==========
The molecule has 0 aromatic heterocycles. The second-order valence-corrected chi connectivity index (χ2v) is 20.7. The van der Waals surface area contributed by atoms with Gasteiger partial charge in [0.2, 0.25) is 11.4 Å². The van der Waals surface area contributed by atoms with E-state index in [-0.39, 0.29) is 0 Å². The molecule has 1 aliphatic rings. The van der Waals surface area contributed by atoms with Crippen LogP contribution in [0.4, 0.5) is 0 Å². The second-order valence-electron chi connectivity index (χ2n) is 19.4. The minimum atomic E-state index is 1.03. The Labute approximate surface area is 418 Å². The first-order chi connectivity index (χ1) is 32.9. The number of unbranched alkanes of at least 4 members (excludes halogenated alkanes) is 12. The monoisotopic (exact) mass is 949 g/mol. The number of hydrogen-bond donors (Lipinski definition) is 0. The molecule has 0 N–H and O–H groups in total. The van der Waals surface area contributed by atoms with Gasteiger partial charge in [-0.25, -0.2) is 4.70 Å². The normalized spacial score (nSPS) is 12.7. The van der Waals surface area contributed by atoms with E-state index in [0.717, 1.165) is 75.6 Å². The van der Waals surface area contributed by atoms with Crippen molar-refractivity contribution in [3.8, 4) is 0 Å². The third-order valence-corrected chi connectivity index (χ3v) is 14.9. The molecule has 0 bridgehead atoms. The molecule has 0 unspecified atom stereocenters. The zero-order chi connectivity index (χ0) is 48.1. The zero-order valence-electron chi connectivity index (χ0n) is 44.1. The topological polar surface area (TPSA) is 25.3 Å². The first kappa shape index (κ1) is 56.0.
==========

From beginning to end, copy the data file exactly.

The molecule has 0 aromatic heterocycles. The second-order valence-corrected chi connectivity index (χ2v) is 20.7. The van der Waals surface area contributed by atoms with Gasteiger partial charge in [0.2, 0.25) is 11.4 Å². The van der Waals surface area contributed by atoms with E-state index in [-0.39, 0.29) is 0 Å². The molecule has 1 aliphatic rings. The van der Waals surface area contributed by atoms with Crippen LogP contribution in [0.4, 0.5) is 0 Å². The second-order valence-electron chi connectivity index (χ2n) is 19.4. The minimum atomic E-state index is 1.03. The Labute approximate surface area is 418 Å². The first-order chi connectivity index (χ1) is 32.9. The number of unbranched alkanes of at least 4 members (excludes halogenated alkanes) is 12. The monoisotopic (exact) mass is 949 g/mol. The number of hydrogen-bond donors (Lipinski definition) is 0. The molecule has 0 N–H and O–H groups in total. The van der Waals surface area contributed by atoms with Gasteiger partial charge in [-0.25, -0.2) is 4.70 Å². The normalized spacial score (nSPS) is 12.7. The van der Waals surface area contributed by atoms with E-state index in [0.717, 1.165) is 75.6 Å². The van der Waals surface area contributed by atoms with Crippen molar-refractivity contribution in [3.8, 4) is 0 Å². The third-order valence-corrected chi connectivity index (χ3v) is 14.9. The molecule has 0 bridgehead atoms. The molecule has 0 unspecified atom stereocenters. The zero-order chi connectivity index (χ0) is 48.1. The zero-order valence-electron chi connectivity index (χ0n) is 44.1. The topological polar surface area (TPSA) is 25.3 Å². The first kappa shape index (κ1) is 56.0.